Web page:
When we live a life that is worthy of the Lord we will bear fruit in every good work. Work that we have been designed for. Remember, “by grace you have been saved through faith. And this is not your own doing; it is the gift of God, not a result of works, so that no one may boast. For we are his workmanship, created in Christ Jesus for good works, which God prepared beforehand, that we should walk in them (Ephesians 2:8-10).
When we look at the life He has given us to live here on earth remember…
Such a life would be characterized by humility. This theme is common in Paul’s teachings. Let’s look at Philippians 2:3-8.  Do nothing from selfish ambition or conceit, but in humility count others more significant than yourselves. Let each of you look not only to his own interests, but also to the interests of others. Have this mind among yourselves, which is yours in Christ Jesus, who, though he was in the form of God, did not count equality with God a thing to be grasped, but emptied himself, by taking the form of a servant, being born in the likeness of men. And being found in human form, he humbled himself by becoming obedient to the point of death, even death on a cross.
If we are going to live a godly life we must look at everything said about Jesus and see how we can apply them to ourselves. Paul encouraged the Philippians, and us, to do nothing from selfish ambition. He continues by asking us to look out for the interests of others for Christ’s sake not just considering our own interests. Jesus’ life is the most amazing example of this kind of humility ever seen.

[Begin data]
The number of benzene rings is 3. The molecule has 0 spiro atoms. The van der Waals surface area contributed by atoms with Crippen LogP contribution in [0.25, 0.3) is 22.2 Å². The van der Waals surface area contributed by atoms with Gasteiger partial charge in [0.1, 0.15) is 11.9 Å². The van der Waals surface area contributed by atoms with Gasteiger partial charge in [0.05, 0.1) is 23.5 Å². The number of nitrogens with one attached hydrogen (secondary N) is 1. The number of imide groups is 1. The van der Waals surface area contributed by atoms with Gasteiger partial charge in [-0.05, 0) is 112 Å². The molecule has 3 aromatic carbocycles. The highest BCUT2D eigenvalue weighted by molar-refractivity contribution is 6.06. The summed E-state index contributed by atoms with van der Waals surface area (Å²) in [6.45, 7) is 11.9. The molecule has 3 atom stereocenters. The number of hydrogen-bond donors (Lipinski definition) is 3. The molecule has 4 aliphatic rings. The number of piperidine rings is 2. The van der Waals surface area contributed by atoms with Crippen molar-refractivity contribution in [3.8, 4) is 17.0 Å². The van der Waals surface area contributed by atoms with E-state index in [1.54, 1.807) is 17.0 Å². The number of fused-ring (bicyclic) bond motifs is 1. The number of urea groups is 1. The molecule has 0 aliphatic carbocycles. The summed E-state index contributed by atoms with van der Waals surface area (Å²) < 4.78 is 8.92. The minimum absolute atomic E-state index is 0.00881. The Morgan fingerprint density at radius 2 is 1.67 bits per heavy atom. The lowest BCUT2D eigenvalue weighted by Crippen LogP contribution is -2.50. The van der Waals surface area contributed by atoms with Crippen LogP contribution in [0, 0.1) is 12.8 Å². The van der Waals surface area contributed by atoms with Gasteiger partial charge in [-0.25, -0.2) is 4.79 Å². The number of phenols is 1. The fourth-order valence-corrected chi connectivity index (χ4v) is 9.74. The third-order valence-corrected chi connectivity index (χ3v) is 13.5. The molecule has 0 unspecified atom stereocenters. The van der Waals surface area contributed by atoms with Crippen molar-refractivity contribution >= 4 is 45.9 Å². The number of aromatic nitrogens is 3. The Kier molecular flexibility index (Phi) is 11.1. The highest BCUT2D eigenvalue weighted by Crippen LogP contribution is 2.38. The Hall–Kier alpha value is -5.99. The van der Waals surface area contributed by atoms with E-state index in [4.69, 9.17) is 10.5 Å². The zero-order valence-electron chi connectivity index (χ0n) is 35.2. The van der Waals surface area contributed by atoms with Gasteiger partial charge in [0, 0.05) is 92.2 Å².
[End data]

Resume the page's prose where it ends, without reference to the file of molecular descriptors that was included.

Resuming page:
We are to have the same attitude that Jesus did. He existed forever as part of the triune God. He did not hang on to His Deity instead He emptied Himself and took on the shape of a servant. Jesus Christ, our Lord and Savior, left the glory of heaven to come to the gloom of earth. Jesus did the unimaginable in not only taking human form and being born as an infant but, beyond that, the Creator of the universe learned to crawl and then to stand and walk. He learned to talk just as all of us had to. He lived a perfect life and then allowed the Romans to beat Him nearly to death and nail Him to a cross. When He did that He took our sins upon Himself and gave us, in place of that, God’s righteousness.
The deepest part of His humility was when He became sin for us. He had no sin of His own and therefore was not required to die. Only the soul that sins faces death (Ezekiel 18:20).
A godly life will be characterized by humility. And…
Such a life would include gentleness. Let’s look at the fruit of the Spirit listed in Galatians 5:22-23.  But the fruit of the Spirit is love, joy, peace, patience, kindness, goodness, faithfulness, 23 gentleness, self-control; against such things there is no law.
These are characteristics that we will desire more and more as we come closer to the time that we join our Lord in physical presence. The fruit of the Spirit is love. That love produces joy, peace, patience, kindness, goodness, faithfulness, gentleness and self-control.
If we are to walk worthy of our calling we will be determined to be like Christ in every possible way. Our manner of life will have a massive effect upon our ability to share the gospel with others. When we follow in Jesus’ steps we will allow His peace to rule in our hearts. As we become more and more hungry for Him we will let His word dwell in us (Colossians 3:15-16). The same attitude of gentle humility that marked the life of Jesus on earth will also mark our life as we grow closer to Him. We will reflect humility and gentleness…